Helping an Early American Retailing Icon Achieve the Next Level of Growth
In 1906, Sears, Roebuck and Co. was a burgeoning catalog business in need of capital to finance its robust growth. Goldman Sachs led an initial public offering for Sears that year, the success of which signaled the rise of the consumer/retail sector in the U.S. economy.
In the late 1800s, Richard Sears was an agent of the Minneapolis and St. Louis railway station in North Redwood, Minnesota. He also sold coal and lumber as a sideline. After taking possession of a shipment of watches unwanted by a local jeweler and reselling them profitably, Sears ordered more and decided to establish the R.W. Sears Watch Company in Minneapolis in 1886. In 1887, Sears moved to Chicago and partnered with watchmaker Alvah Roebuck to create Sears, Roebuck and Co. in 1893.
The company initially specialized in selling to farmers via mail order. After publishing its first catalog in 1894, Sears, Roebuck and Co. grew to become the largest mail order house in the world. Americans could purchase everything from jewelry, to sewing machines, to prefabricated houses from the pages of its catalog. The timing for a mail order business was auspicious, on the heels of westward expansion and the buildout of the country’s railroad system. Chicago clothing manufacturer Julius Rosenwald bought into the company in 1905 and helped organize a pioneering system of distribution that led to sales of nearly US$38 million by 1905.
By that point in time, Sears, Roebuck and Co. needed more capital to grow. A relationship between Julius Rosenwald and Henry Goldman led Sears, Roebuck and Co. to Goldman Sachs to consult about potential solutions. Goldman Sachs ultimately led Sears, Roebuck and Co.’s initial public offering in 1906, raising US$40 million dollars (US$10 million in preferred and US$30 million in common stock). In 2018 dollars, the offering would translate to US$26.2 billion in size.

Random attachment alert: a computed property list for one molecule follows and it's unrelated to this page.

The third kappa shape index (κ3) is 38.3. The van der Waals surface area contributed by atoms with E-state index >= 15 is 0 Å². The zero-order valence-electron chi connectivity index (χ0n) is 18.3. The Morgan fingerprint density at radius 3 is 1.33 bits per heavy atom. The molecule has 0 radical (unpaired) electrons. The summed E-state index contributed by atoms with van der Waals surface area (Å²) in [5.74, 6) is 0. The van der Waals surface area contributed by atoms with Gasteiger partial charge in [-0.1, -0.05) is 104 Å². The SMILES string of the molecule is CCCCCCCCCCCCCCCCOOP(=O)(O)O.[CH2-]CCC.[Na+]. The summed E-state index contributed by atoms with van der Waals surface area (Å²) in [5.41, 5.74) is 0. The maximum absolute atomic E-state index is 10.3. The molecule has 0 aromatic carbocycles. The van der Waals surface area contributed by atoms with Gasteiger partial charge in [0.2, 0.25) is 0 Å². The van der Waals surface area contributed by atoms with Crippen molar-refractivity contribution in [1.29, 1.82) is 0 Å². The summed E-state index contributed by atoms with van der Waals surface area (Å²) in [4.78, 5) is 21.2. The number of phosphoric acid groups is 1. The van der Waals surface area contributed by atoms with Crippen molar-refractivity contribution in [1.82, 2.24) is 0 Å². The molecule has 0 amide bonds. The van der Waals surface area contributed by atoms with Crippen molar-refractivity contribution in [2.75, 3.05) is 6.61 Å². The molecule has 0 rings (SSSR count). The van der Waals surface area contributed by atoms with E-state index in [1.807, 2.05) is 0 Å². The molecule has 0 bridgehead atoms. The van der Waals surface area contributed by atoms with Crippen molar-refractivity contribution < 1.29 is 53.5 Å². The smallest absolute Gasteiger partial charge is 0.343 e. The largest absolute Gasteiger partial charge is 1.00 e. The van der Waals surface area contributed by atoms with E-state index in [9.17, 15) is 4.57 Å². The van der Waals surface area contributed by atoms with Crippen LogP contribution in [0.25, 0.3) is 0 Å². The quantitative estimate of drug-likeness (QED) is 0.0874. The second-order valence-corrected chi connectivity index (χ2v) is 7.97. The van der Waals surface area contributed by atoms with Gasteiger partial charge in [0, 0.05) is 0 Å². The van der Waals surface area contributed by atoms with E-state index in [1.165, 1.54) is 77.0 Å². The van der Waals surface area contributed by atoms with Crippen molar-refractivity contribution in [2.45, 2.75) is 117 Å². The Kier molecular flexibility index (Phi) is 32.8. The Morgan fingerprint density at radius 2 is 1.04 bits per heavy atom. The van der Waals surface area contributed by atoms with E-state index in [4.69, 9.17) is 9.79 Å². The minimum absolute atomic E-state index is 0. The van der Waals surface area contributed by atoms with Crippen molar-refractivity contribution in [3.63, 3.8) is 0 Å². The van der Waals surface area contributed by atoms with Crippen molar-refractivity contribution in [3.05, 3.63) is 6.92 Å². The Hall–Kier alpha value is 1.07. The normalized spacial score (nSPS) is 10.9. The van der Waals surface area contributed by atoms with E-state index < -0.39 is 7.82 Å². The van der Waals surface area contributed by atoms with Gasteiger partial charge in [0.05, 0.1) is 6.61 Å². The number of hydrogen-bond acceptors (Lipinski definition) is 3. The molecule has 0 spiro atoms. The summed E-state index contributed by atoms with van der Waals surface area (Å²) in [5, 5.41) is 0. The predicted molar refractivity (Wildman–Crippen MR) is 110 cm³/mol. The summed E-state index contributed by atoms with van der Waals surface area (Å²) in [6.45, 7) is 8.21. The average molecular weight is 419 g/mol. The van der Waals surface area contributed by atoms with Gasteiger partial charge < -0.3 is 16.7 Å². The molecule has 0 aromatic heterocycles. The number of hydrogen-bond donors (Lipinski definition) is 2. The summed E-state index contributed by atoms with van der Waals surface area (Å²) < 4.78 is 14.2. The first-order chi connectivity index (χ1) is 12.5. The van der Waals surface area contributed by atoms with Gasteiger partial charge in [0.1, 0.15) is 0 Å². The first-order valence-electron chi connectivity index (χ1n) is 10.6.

The IPO’s pricing was considered unusual in that it was based less on the tangible assets of Sears than on the company’s rapidly growing sales and turnover and the stunning productivity growth of its new system of delivering merchandise. This approach was pioneered by Henry Goldman when he created the first Price to Earnings ratio to value commercial businesses as he sought to obtain capital for recently formed United Cigar Company in 1906. In the Sears case, the approach emphasized a nearly doubling of earnings between 1902 and 1906. The success of the Sears offering also signaled the rise of the consumer/retail sector in the U.S. economy, which at the time was driven largely by industry and banking.
More than a century later, the Sears, Roebuck and Co. IPO is still recognized for its innovativeness during a transformative time for American commerce and capital markets. The relationship between Sears and Goldman Sachs deepened in the ensuing years to become one of Goldman Sachs’ longest-standing client relationships.